Fireworks Eye Safety and Cataract Awareness Month

Older couple with cataracts exploring the outdoors

June is both Cataract Awareness Month and Fireworks Eye Safety Month. Cataracts and safety are something you should be aware of all year.

Fireworks safety is particularly important during the summer, especially leading up to the Fourth of July. As for cataracts, it’s important to be aware of them because they will affect almost everyone if they live long enough.

Keep reading to learn more about fireworks eye safety and cataract awareness month!

Fireworks Safety

Fireworks safety is extremely important. It’s also quite simple: don’t use fireworks at home.

Consumer fireworks are dangerous in the hands of untrained individuals. They are most dangerous in the hands of children.

Even sparklers can cause accidents. Luckily, communities in the US offer professional fireworks shows that the whole family can attend.

Go ahead and enjoy your Fourth of July fireworks. The best thing you can do is leave them to the professionals and watch from a safe distance.

What Are Cataracts?

Cataracts occur when the natural lens in your eye becomes cloudy. The lens tends to become more opaque over time. As proteins in the lens break down, they clump together, making it harder to see through the lens.

As a result of aging, the body goes through many changes, and developing cataracts is one of them. They can also be the result of diabetes or eye trauma, but the most common cause is simply aging.

Cataracts can appear at any age and anyone 40 and older are at high risk. They can start to develop in your forties or fifties, but they can take years to develop before you notice any symptoms.

Cataract Symptoms

Since cataracts develop over months or even years, it’s often hard to spot the symptoms. They include:

  • Blurry vision
  • Glare and halos around light sources
  • Poor night vision
  • Difficulty seeing color contrast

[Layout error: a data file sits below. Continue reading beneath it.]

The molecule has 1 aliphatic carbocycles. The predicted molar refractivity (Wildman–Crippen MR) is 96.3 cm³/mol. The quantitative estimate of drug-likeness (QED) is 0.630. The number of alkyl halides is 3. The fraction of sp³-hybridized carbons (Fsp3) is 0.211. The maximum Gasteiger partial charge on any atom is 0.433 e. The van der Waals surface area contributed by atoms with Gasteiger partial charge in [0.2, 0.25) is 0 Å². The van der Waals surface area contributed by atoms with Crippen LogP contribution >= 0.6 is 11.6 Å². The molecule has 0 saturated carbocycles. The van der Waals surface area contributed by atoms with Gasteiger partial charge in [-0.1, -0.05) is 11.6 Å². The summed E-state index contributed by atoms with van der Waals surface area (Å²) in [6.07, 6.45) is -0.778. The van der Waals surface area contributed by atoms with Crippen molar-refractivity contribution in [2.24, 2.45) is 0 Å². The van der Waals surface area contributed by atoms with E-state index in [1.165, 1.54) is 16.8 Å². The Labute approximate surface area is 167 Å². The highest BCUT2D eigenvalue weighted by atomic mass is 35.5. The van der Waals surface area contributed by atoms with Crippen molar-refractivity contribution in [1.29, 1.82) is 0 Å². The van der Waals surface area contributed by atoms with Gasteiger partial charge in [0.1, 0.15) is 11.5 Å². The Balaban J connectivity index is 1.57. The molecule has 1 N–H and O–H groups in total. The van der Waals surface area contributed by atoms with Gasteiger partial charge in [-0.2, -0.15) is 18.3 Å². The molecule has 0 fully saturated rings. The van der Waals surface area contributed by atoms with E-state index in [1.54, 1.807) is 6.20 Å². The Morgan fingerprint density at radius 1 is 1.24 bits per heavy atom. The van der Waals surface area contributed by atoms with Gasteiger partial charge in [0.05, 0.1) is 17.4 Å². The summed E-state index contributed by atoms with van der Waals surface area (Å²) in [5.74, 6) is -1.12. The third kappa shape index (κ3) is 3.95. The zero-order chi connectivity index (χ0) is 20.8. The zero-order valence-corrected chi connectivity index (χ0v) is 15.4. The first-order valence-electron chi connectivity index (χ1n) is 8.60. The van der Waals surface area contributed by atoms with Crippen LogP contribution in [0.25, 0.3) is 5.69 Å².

• Light sensitivity

Often, these symptoms are mistaken for declining vision due to presbyopia. But cataracts don’t make it harder to see because you have trouble seeing up-close.

You can have cataracts and presbyopia. When you only have cataracts, it makes up-close tasks harder because you need more light. This includes things like reading or sewing.

Diagnosis and Treatment

Luckily, you don’t need to rely only on recognizing cataract symptoms. All adults who are 40 and older should have regular eye exams.

With regular eye exams, your eye doctor will be able to see if you have cataracts. If you do, they can diagnose them before they become debilitating.

They can also recommend treatment, although they may not do so right away. The only real way to treat cataracts is to have them removed during cataract surgery.

Your doctor will recommend cataract surgery only when your cataracts begin to affect your quality of life. If they aren’t causing issues, they may develop slowly enough that you’ll never need treatment.

But if your cataracts make daily tasks difficult, cataract surgery is the way to go as it can restore all vision lost due to cataracts.

Have questions about your eye care or cataracts? Schedule an appointment at Shepherd Eye Center in Las Vegas, NV today!

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